16 July, 2019

What to watch out for during judicial holidays?

Like every other year, this year, as of July 15, there are judicial holidays that last until 15 August.

This means that during the time of a judicial holiday, the court will only conduct hearings in urgent matters. In the sense of the Courts Act, urgent matters are considered to be the issuance of provisional decisions, investigative acts, non-contentious and enforcement matters related to the education and protection of children, maintenance liabilities, and some others.

However, during the judicial holidays, procedural deadlines are not running, and court documents are not served. Procedural deadlines are the deadlines set for the execution of procedural acts. This means that during judicial holiday, for example, the deadline for the statement of defense (which is 30 days) does not run during this time and if the lawsuit was served on 8 July 2019, , the deadline for the statement of defence will expire on 9 September 2019, instead on 7 August 2019.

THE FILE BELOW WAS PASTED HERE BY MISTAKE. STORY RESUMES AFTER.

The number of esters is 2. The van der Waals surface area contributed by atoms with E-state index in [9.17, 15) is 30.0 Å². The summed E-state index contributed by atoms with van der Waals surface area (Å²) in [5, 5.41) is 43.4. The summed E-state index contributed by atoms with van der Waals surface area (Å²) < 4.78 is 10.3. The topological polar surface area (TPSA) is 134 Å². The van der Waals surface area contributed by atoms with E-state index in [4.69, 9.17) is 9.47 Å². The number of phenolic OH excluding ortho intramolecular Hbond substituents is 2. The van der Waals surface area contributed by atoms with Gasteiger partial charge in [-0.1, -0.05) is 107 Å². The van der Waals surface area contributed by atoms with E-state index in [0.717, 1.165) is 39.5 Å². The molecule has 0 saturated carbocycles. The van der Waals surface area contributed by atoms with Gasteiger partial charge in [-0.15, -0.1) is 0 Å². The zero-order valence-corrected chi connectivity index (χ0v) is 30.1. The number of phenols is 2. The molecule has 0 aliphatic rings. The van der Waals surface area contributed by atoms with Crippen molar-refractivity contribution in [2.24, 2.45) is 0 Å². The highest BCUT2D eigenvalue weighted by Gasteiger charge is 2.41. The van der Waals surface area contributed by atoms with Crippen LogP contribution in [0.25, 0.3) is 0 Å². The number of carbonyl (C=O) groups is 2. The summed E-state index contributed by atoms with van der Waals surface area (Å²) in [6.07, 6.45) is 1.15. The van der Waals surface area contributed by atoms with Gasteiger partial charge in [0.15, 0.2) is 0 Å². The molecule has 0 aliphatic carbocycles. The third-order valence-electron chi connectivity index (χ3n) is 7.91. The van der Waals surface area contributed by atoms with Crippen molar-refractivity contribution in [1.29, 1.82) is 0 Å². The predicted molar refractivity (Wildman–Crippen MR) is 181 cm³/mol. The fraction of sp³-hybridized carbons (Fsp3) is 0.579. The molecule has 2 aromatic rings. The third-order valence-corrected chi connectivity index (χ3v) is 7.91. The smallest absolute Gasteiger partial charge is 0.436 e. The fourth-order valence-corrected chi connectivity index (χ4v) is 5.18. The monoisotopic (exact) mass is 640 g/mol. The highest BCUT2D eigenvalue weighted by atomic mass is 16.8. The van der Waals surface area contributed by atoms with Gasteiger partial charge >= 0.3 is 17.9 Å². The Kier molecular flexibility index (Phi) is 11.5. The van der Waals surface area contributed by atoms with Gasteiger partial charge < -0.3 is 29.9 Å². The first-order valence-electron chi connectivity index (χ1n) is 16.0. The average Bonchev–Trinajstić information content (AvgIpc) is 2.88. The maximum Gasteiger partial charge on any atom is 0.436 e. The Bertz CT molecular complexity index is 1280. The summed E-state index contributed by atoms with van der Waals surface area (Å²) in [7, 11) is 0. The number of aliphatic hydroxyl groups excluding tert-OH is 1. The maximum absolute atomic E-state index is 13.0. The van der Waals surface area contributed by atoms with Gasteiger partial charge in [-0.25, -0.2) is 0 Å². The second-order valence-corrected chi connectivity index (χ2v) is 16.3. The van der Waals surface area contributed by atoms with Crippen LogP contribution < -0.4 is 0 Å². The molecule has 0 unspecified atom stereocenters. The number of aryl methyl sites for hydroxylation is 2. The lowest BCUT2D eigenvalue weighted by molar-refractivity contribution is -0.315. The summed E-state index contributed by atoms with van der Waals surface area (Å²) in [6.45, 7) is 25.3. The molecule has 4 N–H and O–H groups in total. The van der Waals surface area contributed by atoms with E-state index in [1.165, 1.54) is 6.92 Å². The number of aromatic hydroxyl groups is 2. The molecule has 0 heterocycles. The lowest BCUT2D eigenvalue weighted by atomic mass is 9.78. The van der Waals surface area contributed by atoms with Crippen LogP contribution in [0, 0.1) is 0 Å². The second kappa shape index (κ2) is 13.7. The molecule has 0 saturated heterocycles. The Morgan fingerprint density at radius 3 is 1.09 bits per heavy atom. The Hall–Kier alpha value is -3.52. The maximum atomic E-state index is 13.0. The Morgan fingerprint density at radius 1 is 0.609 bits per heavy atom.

But attention – judicial holidays do not affect the running of material deadlines. Material deadlines are deadlines that determine when or by which time it is possible to assert some right and are defined in the material regulation. For example, the material deadline is in disputes arising from the disturbance of property, where the material provision explicitly stipulates that judicial protection against the disturbance of property can be requested within 30 days of the day when the owners learned about the disturbance and the perpetrator. This means that if you have been disturbed by someone in your possession and you learned about it and the perpetrator on 8 July 2019, you must file a lawsuit no later than 7 August 2019.

Watch out for your rights and find needed help in due time, so that you can also have a nice holiday.

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